The Northern Shoveler inhabits wetlands across much of North America and it is easily distinguishable from other waterfowl due to its large spatulate bill. The elongated, spoon-shaped bill has comb like projections called lamellae along its edges, which helps filter out food from the water. In spite of being heavy-set, shovelers are good fliers. They migrate in flocks.
The breeding drake has a glossy dark green head, white breast and chestnut colored belly and flanks. In flight, pale blue forewing feathers are seen separated from the green speculum by a white border. In early fall the male will have a white crescent on each side of the face. The female of this breed is a grayish-brown overall. A few feathers have light edging with darker centers. Their bill is olive-green with yellowish base and edges and eyes are brown. They are easily distinguished by the long broad bill, which is gray tinged with orange on cutting edge and lower mandible. The female's forewing is gray.
The PECk-O-MATIC Automatic Duck Feeder can help to make your birds self sufficient, which is a bonus if you want to take a break from the daily routine. The ¼ inch regulator disc can be used when the feed is millet or mash. The 3/8-inch regulator disc from PECk-O-MATIC Automatic Duck Feeder can be used when crumble or milo make up the feed. Learning period for the poultry is very short due to the small amount of movement when operating.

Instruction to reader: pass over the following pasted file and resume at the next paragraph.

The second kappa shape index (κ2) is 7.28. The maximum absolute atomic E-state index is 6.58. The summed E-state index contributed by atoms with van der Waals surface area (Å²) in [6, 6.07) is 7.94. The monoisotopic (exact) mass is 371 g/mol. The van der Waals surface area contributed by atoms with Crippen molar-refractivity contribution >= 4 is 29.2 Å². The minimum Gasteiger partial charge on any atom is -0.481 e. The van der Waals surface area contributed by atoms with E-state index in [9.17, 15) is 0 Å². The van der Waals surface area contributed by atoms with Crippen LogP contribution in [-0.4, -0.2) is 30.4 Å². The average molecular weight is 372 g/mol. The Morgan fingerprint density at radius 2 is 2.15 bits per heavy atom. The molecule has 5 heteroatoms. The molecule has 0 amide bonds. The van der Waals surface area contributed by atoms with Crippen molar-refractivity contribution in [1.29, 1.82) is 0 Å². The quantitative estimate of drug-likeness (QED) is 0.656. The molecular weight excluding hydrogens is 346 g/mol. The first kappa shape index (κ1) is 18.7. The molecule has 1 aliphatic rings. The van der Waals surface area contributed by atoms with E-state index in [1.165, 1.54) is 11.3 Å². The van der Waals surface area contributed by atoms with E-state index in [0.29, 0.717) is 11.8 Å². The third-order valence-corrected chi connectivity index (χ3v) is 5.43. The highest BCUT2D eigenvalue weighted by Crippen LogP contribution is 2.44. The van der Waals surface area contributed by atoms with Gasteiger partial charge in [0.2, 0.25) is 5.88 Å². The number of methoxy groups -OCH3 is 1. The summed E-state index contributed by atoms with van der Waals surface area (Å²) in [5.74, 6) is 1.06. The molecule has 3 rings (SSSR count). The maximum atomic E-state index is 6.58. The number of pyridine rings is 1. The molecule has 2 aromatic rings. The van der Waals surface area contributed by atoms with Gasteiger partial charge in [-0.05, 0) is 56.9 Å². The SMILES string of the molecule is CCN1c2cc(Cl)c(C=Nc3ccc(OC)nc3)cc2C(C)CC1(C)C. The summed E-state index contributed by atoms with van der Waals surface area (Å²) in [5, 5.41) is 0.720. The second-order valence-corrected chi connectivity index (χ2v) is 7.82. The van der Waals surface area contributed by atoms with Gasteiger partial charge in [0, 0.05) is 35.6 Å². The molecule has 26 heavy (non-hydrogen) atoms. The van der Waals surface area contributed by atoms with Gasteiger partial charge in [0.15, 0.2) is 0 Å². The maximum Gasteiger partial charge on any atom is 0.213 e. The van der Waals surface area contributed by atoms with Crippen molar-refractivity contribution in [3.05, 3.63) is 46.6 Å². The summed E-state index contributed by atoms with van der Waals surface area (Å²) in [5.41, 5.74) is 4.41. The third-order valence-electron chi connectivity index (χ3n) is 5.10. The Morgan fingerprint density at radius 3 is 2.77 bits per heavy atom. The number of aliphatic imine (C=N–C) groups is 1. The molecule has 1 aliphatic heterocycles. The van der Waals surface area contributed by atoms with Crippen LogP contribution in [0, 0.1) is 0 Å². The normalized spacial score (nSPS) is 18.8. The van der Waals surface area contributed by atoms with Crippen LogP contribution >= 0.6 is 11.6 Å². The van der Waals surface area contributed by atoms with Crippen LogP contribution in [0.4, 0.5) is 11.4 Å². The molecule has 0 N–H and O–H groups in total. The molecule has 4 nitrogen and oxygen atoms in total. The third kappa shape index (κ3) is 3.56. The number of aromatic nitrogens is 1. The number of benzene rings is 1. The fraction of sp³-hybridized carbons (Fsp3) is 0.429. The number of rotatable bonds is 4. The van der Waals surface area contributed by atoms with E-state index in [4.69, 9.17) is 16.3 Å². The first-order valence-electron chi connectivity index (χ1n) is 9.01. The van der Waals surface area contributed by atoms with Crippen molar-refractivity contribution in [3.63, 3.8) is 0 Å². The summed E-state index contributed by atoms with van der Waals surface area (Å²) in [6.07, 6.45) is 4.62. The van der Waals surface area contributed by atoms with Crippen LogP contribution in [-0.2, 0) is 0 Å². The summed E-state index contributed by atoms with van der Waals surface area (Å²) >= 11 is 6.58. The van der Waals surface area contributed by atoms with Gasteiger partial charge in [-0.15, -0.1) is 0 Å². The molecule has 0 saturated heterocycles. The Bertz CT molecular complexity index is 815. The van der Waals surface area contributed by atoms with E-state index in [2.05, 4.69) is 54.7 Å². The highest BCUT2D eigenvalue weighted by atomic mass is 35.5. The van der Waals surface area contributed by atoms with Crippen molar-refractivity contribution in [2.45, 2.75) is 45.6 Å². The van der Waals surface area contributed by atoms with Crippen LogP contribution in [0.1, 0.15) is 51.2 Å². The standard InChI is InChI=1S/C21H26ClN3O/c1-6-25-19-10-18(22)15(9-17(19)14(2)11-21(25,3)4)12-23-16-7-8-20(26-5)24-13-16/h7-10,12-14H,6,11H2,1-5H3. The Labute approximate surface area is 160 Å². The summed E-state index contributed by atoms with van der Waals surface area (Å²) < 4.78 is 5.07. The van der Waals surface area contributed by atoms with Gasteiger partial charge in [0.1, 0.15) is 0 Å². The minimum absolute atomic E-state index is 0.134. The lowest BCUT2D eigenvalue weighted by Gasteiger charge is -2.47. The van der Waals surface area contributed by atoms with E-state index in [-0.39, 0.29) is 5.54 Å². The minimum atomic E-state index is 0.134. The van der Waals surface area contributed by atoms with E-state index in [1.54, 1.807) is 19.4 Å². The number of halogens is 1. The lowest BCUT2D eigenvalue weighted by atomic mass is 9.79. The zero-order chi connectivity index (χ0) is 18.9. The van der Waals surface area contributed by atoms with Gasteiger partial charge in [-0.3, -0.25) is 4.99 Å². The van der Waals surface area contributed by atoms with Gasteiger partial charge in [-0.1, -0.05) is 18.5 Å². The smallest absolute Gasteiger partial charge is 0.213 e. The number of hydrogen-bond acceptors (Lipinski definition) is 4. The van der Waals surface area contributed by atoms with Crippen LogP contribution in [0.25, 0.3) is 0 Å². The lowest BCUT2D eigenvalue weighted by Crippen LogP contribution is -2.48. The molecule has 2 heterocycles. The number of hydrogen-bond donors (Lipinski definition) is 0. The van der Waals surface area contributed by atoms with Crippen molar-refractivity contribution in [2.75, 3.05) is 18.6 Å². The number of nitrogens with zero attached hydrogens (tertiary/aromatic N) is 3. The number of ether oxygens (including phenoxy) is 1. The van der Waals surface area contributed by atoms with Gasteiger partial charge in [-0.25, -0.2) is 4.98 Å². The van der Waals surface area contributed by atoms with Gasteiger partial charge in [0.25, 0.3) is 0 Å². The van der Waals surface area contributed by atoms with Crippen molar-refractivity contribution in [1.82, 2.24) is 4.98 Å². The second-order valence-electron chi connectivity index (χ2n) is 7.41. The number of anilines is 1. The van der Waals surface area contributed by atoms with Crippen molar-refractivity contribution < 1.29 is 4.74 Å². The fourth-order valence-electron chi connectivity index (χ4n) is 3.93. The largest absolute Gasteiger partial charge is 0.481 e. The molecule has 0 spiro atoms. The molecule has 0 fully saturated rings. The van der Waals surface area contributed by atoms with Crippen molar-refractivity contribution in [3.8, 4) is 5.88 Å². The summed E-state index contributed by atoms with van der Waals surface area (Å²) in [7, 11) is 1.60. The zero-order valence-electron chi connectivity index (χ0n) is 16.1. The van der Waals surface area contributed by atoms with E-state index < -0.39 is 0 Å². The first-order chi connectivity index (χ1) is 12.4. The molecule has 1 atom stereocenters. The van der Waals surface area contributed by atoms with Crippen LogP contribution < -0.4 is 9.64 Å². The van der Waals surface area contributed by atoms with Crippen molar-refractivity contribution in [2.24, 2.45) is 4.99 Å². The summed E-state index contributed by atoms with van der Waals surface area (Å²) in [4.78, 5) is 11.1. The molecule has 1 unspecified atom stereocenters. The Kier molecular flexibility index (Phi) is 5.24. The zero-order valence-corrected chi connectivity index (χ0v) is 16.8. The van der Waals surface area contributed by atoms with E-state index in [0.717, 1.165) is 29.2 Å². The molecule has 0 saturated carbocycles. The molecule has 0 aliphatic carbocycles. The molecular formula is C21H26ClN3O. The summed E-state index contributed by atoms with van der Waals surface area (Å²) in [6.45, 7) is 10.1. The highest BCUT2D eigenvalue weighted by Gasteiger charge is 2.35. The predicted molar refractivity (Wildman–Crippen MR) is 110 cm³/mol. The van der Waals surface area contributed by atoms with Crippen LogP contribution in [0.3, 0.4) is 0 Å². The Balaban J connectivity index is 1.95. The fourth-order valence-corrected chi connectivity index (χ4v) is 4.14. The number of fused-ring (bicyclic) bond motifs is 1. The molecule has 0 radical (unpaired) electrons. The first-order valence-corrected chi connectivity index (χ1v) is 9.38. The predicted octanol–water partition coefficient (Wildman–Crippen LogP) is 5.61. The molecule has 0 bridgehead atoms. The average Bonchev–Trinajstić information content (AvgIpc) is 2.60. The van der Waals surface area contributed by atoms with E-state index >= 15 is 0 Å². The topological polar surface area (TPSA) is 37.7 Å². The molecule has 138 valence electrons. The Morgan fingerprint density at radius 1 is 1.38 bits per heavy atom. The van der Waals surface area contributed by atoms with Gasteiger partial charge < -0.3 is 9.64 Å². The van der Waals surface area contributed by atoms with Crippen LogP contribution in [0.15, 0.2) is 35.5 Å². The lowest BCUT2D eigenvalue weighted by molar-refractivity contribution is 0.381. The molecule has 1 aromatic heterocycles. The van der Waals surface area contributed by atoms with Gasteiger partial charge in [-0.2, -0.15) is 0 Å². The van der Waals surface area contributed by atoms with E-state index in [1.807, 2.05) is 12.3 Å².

The Northern Shovelers breed in open, shallow wetlands. They prefer shallow marshes that are have muddy bottoms and have abundant invertebrate life. They feed on seeds of sedges, bulrushes, saw grass, smartweeds, pondweeds, algae and duckweeds, as well as aquatic insects, mollusks and crustaceans. These ducks do not usually tip its head and upper body forward into the water. Female northern shovelers lay an average of 9 eggs.